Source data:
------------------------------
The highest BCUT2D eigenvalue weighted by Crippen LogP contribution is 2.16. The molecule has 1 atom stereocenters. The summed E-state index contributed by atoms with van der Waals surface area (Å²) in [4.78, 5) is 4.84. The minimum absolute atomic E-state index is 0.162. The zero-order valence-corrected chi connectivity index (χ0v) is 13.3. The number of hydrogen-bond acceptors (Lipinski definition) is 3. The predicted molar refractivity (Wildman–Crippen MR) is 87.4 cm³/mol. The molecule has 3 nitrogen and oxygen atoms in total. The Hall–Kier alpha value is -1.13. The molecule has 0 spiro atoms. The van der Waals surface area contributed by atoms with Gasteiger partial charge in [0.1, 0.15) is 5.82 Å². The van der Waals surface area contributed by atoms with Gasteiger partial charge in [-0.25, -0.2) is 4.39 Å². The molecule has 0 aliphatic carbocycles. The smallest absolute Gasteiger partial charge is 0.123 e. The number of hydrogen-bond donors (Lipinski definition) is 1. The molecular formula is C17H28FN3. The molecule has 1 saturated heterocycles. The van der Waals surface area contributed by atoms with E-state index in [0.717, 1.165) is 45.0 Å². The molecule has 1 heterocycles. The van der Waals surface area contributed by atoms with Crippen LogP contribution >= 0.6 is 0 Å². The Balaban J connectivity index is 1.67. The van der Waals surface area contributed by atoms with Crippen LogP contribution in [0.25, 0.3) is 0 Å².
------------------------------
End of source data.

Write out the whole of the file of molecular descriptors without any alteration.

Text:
The highest BCUT2D eigenvalue weighted by Crippen LogP contribution is 2.16. The molecule has 1 atom stereocenters. The summed E-state index contributed by atoms with van der Waals surface area (Å²) in [4.78, 5) is 4.84. The minimum absolute atomic E-state index is 0.162. The zero-order valence-corrected chi connectivity index (χ0v) is 13.3. The number of hydrogen-bond acceptors (Lipinski definition) is 3. The predicted molar refractivity (Wildman–Crippen MR) is 87.4 cm³/mol. The molecule has 3 nitrogen and oxygen atoms in total. The Hall–Kier alpha value is -1.13. The molecule has 0 spiro atoms. The van der Waals surface area contributed by atoms with Gasteiger partial charge in [0.1, 0.15) is 5.82 Å². The van der Waals surface area contributed by atoms with Gasteiger partial charge in [-0.25, -0.2) is 4.39 Å². The molecule has 0 aliphatic carbocycles. The smallest absolute Gasteiger partial charge is 0.123 e. The number of hydrogen-bond donors (Lipinski definition) is 1. The molecular formula is C17H28FN3. The molecule has 1 saturated heterocycles. The van der Waals surface area contributed by atoms with E-state index in [0.717, 1.165) is 45.0 Å². The molecule has 1 heterocycles. The van der Waals surface area contributed by atoms with Crippen LogP contribution >= 0.6 is 0 Å². The Balaban J connectivity index is 1.67. The van der Waals surface area contributed by atoms with Crippen LogP contribution in [0.25, 0.3) is 0 Å².